In recent years, new mapping tools such as Google Earth and Google Maps have made it much easier for students to relate points on a map to topics in any discipline. Subjects such as music, history, literature, and biology can be mapped as easily as geography, architecture, and geology. For example, locations of historical events, along with details about the event, time, images, and other information, can easily be plotted on a map; students can then look for relationships and trends from the mapped data.
Files with the filetype of kml can be downloaded to use as layers on Google Earth and Google Maps; many of these files are freely available online. A great source of historical map data is Rumsey Historical Overlays; the New York DEC has a pageful of overlays such as bird conservation areas, hiking trails, lake contour maps, ecological zons, and more on their site.
For students and instructors who are out in the field: various devices including iPhones and Android devices can be used to geotag pictures with their associated latitude and longitude; the data can then be pulled up on Google Maps and Google Earth for study.
GIS software such as ArcGIS is useful for high-end mapping applications.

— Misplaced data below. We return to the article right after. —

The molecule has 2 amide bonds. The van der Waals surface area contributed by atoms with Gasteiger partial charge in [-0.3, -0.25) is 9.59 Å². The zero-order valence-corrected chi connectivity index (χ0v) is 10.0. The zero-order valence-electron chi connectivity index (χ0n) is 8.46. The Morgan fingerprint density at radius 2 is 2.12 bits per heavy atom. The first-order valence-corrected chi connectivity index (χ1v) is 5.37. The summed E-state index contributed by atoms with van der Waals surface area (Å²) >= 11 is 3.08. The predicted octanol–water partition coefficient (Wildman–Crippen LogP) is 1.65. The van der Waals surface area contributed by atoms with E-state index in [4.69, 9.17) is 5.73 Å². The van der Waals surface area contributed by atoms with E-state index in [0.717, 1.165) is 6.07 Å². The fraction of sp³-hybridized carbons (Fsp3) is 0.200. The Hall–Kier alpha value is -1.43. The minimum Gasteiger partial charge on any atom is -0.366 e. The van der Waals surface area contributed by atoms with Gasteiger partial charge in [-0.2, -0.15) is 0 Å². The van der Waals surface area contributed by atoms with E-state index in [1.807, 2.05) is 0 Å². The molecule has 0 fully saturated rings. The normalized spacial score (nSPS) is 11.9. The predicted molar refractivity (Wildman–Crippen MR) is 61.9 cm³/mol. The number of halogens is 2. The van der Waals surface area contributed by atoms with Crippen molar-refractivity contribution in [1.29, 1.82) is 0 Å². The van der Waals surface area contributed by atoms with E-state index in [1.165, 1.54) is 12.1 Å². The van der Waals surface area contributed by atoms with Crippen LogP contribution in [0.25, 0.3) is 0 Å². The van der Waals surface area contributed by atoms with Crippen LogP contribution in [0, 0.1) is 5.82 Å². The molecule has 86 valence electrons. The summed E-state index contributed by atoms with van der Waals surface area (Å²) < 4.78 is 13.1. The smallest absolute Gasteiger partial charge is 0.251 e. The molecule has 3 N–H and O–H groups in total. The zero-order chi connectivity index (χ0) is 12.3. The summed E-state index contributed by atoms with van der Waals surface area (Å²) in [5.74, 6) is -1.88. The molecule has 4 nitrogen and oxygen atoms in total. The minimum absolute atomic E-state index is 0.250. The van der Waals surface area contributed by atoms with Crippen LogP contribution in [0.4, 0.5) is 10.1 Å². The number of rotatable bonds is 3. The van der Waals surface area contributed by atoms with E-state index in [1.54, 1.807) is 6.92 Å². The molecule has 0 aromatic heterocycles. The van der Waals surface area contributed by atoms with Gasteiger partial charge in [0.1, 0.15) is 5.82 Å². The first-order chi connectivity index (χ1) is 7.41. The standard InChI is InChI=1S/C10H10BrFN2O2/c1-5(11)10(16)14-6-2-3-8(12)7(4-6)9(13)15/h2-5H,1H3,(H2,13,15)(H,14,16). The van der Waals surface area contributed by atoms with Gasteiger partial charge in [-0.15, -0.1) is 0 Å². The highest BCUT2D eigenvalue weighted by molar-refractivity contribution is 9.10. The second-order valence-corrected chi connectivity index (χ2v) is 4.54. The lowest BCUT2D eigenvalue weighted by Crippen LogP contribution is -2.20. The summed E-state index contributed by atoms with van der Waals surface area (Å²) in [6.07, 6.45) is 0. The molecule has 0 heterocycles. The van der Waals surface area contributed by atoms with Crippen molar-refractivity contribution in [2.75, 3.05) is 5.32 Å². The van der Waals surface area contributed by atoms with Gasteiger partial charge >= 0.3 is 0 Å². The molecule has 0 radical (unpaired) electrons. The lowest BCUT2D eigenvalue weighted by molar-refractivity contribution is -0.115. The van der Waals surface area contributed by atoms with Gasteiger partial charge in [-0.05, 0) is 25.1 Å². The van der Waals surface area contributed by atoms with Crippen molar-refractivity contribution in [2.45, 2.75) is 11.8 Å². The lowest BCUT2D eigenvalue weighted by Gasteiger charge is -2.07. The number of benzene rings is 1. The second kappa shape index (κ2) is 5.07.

Here are some mapping tools that are available online. Most are free or very inexpensive:
- ArcGIS http://www.arcgis.com: A source for creating your own map or accessing ready-made maps.
- Google Maps (web application): http://maps.google.com
- Google Earth (desktop application): http://earth.google.com
- ScribbleMaps (web) http://scribblemaps.com: Mark up and save a Google Map
- Simply Map http://simplymap.com: A Web application that creates thematic maps and reports using demographic, business and marketing data provided by the vendor. SimplyMap requires a subscription, but is available at no charge with login from computers on the Cornell campus or through VPN.
- BatchGeo http://batchgeo.com: Upload a CSV data set to create a map. Very easy to use!
- GPS4Cam http://gps4cam.com/: iPhone and Android app that geotags pictures taken with your smartphone
- GeoCommons http://geocommons.com/home: Upload your own dataset or use one that has already been added. Features include temporal animation (animate your data over time).
- GpicSync (desktop application for geotagging): http://code.google.com/p/gpicsync/
- GeoSetter (desktop application for geotagging): http://www.geosetter.de/en/
And some resources with teaching ideas to get you started:
- Carnegie Mellon “Information Visualization Tools” (http://www.cmu.edu/teaching/technology/tools/informationvisualization/index.html)
Addresses questions such as “How do I know if a particular tool is appropriate for my course?”, “What are some possible pitfalls – and strategies to mitigate them?”, and “How can I assess student learning and performance?”.
- Carleton College “Why Teach with Google Earth?”
In addition to answering the question in the title, this article also addresses the question “Google Earth or GIS?”. Also see “How to Teach with Google Earth”: http://serc.carleton.edu/sp/library/google_earth/how.html which provides several examples of mapping in math, geography, food science, and geoscience.